D. J. Adamson
2019 D. J. Adamson All rights reserved.
This story is a work of fiction. Names, characters, places, and incidents are the product of the author’s imagination or are used fictitiously. Any resemblance to actual events, locales or persons, living or dead is coincidental. The author acknowledges the trademarked status and trademark owners of various products and companies referenced in this work of fiction, which have been used without permission. The mention of these has been done in acknowledgment to the excellence of product and/or service.
Our family lived along Rohert Road in the rural area of a little town called Oxford, Iowa.
There wasn’t much in Oxford. Down by the interstate exit was a gas station with a small hamburger restaurant offering only cold sandwiches because the grill hadn’t worked in a year or two. Travelers stop by to get gas thinking this gas station and the restaurant was Oxford and didn’t know that down the road a bit set a little city of brick and wood homes with yards full of tricycles, kids, dogs, and a bit of this and that waiting to be takin’ care of.
There was a hardware store which carried a small aisle of grocery items just in case you were in too much of a hurry to go three stores over, past Dave’s Feed and Seed, Sally’s New and Used, and the Laundromat to the Hi-Vee Grocery. There were three churches with steeples bigger than their chapels: a Baptist, Catholic, and then the Methodist that offered a medium of penitence. Hog signs and hog statues would be noticed here and there because when you are in the rural area outside Oxford, like much of this part of Iowa, you are in Hog country.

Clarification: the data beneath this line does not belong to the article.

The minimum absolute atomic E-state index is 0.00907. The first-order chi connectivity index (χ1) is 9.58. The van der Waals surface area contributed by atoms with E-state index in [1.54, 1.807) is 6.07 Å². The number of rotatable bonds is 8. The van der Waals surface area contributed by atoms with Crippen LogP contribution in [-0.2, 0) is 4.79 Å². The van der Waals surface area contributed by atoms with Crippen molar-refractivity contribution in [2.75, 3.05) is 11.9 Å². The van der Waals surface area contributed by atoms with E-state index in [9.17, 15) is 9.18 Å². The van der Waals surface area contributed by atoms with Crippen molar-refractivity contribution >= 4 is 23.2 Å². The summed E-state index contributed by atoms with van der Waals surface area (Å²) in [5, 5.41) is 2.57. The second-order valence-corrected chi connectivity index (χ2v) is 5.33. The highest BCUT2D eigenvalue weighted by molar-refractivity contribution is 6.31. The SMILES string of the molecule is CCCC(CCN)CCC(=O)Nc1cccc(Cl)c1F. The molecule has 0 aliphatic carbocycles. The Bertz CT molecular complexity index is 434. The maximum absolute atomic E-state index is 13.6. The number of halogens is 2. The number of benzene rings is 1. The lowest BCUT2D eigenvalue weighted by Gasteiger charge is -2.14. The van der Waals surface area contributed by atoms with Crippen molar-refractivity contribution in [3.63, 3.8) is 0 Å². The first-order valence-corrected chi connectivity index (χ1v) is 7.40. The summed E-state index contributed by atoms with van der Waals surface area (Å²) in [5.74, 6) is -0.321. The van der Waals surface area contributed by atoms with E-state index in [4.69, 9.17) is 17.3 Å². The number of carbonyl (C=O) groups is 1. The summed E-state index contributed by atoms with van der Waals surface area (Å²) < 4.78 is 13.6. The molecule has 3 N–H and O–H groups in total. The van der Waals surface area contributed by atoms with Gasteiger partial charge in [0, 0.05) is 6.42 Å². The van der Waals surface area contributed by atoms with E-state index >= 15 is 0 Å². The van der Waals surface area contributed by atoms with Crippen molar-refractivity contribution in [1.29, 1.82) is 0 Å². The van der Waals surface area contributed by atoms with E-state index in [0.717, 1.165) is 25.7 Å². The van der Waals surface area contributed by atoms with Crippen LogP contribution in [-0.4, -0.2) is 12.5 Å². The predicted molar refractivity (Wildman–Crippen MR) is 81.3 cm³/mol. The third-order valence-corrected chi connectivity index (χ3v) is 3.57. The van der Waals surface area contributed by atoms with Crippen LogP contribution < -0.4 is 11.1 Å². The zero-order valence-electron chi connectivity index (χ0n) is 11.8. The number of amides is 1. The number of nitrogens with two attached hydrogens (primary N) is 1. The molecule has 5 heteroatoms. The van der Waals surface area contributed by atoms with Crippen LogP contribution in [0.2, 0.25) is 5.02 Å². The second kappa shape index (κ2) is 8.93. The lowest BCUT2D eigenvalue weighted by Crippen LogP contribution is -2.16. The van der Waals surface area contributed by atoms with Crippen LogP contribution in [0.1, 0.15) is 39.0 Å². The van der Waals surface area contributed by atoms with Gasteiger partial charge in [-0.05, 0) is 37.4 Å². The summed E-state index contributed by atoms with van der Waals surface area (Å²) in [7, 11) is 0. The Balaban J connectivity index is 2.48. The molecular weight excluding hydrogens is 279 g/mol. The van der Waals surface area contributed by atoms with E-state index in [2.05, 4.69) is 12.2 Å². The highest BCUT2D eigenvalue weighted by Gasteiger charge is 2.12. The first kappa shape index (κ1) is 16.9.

I guess you would be apt to say that the two thousand population, counting cats and dogs, lived the simplest of lives. A Thoreauvian-style of survival. But it doesn’t matter where you live—for the two most important events in life happen to each person whether city or rural, large city or small-- birth and death. The moments in-between are memories that fade away once the stories stop being told—and this could have happened like when William Kafring died with only his boots on.